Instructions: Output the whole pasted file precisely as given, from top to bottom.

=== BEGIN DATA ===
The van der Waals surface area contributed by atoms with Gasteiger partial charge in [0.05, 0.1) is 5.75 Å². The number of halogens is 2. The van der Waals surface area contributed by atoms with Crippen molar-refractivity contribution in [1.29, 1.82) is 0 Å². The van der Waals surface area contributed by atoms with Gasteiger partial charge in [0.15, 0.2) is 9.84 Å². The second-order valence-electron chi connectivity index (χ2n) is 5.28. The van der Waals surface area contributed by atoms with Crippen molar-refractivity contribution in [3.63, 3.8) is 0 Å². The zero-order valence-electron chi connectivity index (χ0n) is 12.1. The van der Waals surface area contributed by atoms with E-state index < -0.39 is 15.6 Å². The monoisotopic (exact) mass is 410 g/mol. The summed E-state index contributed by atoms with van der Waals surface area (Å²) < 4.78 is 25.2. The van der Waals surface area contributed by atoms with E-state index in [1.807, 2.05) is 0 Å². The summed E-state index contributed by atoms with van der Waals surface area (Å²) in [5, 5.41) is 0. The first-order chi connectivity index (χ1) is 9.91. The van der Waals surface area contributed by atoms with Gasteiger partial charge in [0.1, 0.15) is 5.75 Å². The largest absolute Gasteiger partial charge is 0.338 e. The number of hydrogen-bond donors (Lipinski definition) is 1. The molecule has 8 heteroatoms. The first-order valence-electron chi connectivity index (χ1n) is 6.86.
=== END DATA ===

The van der Waals surface area contributed by atoms with Gasteiger partial charge in [0.05, 0.1) is 5.75 Å². The number of halogens is 2. The van der Waals surface area contributed by atoms with Crippen molar-refractivity contribution in [1.29, 1.82) is 0 Å². The van der Waals surface area contributed by atoms with Gasteiger partial charge in [0.15, 0.2) is 9.84 Å². The second-order valence-electron chi connectivity index (χ2n) is 5.28. The van der Waals surface area contributed by atoms with Crippen molar-refractivity contribution in [3.63, 3.8) is 0 Å². The zero-order valence-electron chi connectivity index (χ0n) is 12.1. The van der Waals surface area contributed by atoms with E-state index < -0.39 is 15.6 Å². The monoisotopic (exact) mass is 410 g/mol. The summed E-state index contributed by atoms with van der Waals surface area (Å²) < 4.78 is 25.2. The van der Waals surface area contributed by atoms with E-state index in [1.807, 2.05) is 0 Å². The summed E-state index contributed by atoms with van der Waals surface area (Å²) in [5, 5.41) is 0. The first-order chi connectivity index (χ1) is 9.91. The van der Waals surface area contributed by atoms with Gasteiger partial charge in [0.1, 0.15) is 5.75 Å². The largest absolute Gasteiger partial charge is 0.338 e. The number of hydrogen-bond donors (Lipinski definition) is 1. The molecule has 8 heteroatoms. The first-order valence-electron chi connectivity index (χ1n) is 6.86.